Repression against journalists and trade unionists seems to take a new turn, at least here in Mauritius. On Wednesday three members of the press, the Editor-in-chief of Weekend newspaper and two journalists of Radio Plus, a private radio, were arrested for having allegedly diffused false news. They were brought to court yesterday and released on bail. They have also been charged for alleged defamation. They had published and broadcast a news about a big sum of money supposedly found in the locker of a senior police officer, which was denied by the police department.
A day earlier two trade union leaders were summoned to court for having participated in a union action in June last against the intended closure of the police mechanical workshop as announced in the last budget. However the court has temporarily lifted the objection to their departure to enable them participate in a conference of the International Trade Union Confederation in Ghana. Other trade unionists were questioned by police last week on their participation last year in a demonstration against the closure of the Development Works Corporation, a para-statal organisation.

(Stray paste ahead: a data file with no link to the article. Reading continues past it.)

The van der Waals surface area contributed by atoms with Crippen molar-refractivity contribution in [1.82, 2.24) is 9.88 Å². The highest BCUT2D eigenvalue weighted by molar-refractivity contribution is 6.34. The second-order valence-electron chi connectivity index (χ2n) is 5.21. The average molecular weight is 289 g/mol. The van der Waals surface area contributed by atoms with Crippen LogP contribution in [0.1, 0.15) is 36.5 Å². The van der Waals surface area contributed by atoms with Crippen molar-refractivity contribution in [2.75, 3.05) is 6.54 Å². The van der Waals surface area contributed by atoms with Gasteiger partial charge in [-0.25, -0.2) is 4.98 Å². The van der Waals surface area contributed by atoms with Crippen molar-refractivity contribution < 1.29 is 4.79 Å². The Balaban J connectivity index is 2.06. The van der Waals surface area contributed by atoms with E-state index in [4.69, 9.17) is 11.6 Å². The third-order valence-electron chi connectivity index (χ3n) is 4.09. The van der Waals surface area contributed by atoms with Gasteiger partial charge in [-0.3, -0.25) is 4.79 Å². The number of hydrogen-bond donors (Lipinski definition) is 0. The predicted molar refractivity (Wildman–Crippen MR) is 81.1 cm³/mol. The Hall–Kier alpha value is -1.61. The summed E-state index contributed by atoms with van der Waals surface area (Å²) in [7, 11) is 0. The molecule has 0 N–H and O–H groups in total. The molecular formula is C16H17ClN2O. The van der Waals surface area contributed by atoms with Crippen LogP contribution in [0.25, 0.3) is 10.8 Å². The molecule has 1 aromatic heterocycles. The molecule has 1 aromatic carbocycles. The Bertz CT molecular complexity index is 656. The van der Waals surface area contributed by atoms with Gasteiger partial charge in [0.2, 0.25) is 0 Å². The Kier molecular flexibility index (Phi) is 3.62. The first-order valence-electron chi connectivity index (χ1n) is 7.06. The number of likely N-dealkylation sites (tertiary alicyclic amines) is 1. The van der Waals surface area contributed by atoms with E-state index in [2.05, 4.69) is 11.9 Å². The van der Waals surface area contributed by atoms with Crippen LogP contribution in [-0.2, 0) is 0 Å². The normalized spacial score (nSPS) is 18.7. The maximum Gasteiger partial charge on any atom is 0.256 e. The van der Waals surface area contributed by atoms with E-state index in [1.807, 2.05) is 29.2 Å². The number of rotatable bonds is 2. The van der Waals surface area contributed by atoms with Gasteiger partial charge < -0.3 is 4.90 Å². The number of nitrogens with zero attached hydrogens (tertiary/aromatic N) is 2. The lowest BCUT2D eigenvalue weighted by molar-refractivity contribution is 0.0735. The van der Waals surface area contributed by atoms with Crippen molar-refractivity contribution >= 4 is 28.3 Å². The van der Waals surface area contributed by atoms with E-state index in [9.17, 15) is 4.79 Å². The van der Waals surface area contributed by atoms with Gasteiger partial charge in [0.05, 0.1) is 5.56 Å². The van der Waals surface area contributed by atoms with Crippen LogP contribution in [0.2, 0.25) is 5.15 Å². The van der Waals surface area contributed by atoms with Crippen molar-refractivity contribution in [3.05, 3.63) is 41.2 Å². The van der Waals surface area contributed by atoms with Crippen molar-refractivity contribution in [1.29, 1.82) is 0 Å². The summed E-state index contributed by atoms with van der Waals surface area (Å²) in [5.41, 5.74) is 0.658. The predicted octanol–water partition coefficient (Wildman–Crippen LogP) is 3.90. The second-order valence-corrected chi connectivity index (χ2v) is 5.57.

Are we heading towards a rise of repression in the country? Observers seem to be concerned with this issue at a moment when the country is facing serious economic set back with the end of the sugar protocol and rising prices of basic commodities. Reporters Sans Frontieres reminds us that the last time journalists were arrested in Mauritius dates as far back as thirteen years ago. The Mauritian Premier announced some time ago his intention to bring more stringent laws against defamation and diffusion of unfounded news. What else can be done when the media hurts?